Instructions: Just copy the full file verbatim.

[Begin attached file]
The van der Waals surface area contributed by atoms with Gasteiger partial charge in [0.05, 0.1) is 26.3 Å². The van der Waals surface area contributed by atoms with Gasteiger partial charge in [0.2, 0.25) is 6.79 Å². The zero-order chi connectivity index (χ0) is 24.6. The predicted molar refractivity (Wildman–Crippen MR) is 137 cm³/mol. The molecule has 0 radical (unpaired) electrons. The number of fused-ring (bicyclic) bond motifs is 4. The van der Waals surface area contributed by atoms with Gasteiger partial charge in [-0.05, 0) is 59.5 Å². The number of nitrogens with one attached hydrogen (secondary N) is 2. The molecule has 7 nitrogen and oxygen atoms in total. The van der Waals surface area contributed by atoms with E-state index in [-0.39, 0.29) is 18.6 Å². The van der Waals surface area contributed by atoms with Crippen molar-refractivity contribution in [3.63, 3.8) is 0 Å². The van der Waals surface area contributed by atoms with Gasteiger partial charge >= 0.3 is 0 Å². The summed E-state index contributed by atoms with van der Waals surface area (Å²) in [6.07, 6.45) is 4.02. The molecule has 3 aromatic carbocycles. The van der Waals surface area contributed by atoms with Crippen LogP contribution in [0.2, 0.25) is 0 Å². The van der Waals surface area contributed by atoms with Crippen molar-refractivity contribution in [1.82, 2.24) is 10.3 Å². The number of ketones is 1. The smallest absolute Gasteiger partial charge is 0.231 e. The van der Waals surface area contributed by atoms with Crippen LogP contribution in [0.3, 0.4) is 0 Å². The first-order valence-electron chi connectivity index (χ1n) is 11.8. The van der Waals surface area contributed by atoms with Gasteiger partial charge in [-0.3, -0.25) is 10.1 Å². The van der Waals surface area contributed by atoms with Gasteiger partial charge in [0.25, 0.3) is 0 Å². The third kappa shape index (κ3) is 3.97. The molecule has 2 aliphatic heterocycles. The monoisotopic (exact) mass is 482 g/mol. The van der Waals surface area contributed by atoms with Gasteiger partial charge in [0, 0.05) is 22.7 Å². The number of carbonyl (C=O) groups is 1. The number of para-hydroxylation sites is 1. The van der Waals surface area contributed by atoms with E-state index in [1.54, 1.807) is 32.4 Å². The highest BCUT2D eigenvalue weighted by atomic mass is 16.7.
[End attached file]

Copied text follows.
The van der Waals surface area contributed by atoms with Gasteiger partial charge in [0.05, 0.1) is 26.3 Å². The van der Waals surface area contributed by atoms with Gasteiger partial charge in [0.2, 0.25) is 6.79 Å². The zero-order chi connectivity index (χ0) is 24.6. The predicted molar refractivity (Wildman–Crippen MR) is 137 cm³/mol. The molecule has 0 radical (unpaired) electrons. The number of fused-ring (bicyclic) bond motifs is 4. The van der Waals surface area contributed by atoms with Gasteiger partial charge in [-0.05, 0) is 59.5 Å². The number of nitrogens with one attached hydrogen (secondary N) is 2. The molecule has 7 nitrogen and oxygen atoms in total. The van der Waals surface area contributed by atoms with E-state index in [-0.39, 0.29) is 18.6 Å². The van der Waals surface area contributed by atoms with Crippen molar-refractivity contribution in [3.63, 3.8) is 0 Å². The van der Waals surface area contributed by atoms with Gasteiger partial charge >= 0.3 is 0 Å². The summed E-state index contributed by atoms with van der Waals surface area (Å²) in [6.07, 6.45) is 4.02. The molecule has 3 aromatic carbocycles. The van der Waals surface area contributed by atoms with Crippen LogP contribution in [0.2, 0.25) is 0 Å². The van der Waals surface area contributed by atoms with Crippen molar-refractivity contribution in [1.82, 2.24) is 10.3 Å². The number of ketones is 1. The smallest absolute Gasteiger partial charge is 0.231 e. The van der Waals surface area contributed by atoms with Crippen LogP contribution in [0.3, 0.4) is 0 Å². The first-order valence-electron chi connectivity index (χ1n) is 11.8. The van der Waals surface area contributed by atoms with Gasteiger partial charge in [-0.3, -0.25) is 10.1 Å². The van der Waals surface area contributed by atoms with Gasteiger partial charge in [0.25, 0.3) is 0 Å². The third kappa shape index (κ3) is 3.97. The molecule has 2 aliphatic heterocycles. The monoisotopic (exact) mass is 482 g/mol. The van der Waals surface area contributed by atoms with Gasteiger partial charge in [0, 0.05) is 22.7 Å². The number of carbonyl (C=O) groups is 1. The number of para-hydroxylation sites is 1. The van der Waals surface area contributed by atoms with E-state index in [1.54, 1.807) is 32.4 Å². The highest BCUT2D eigenvalue weighted by atomic mass is 16.7.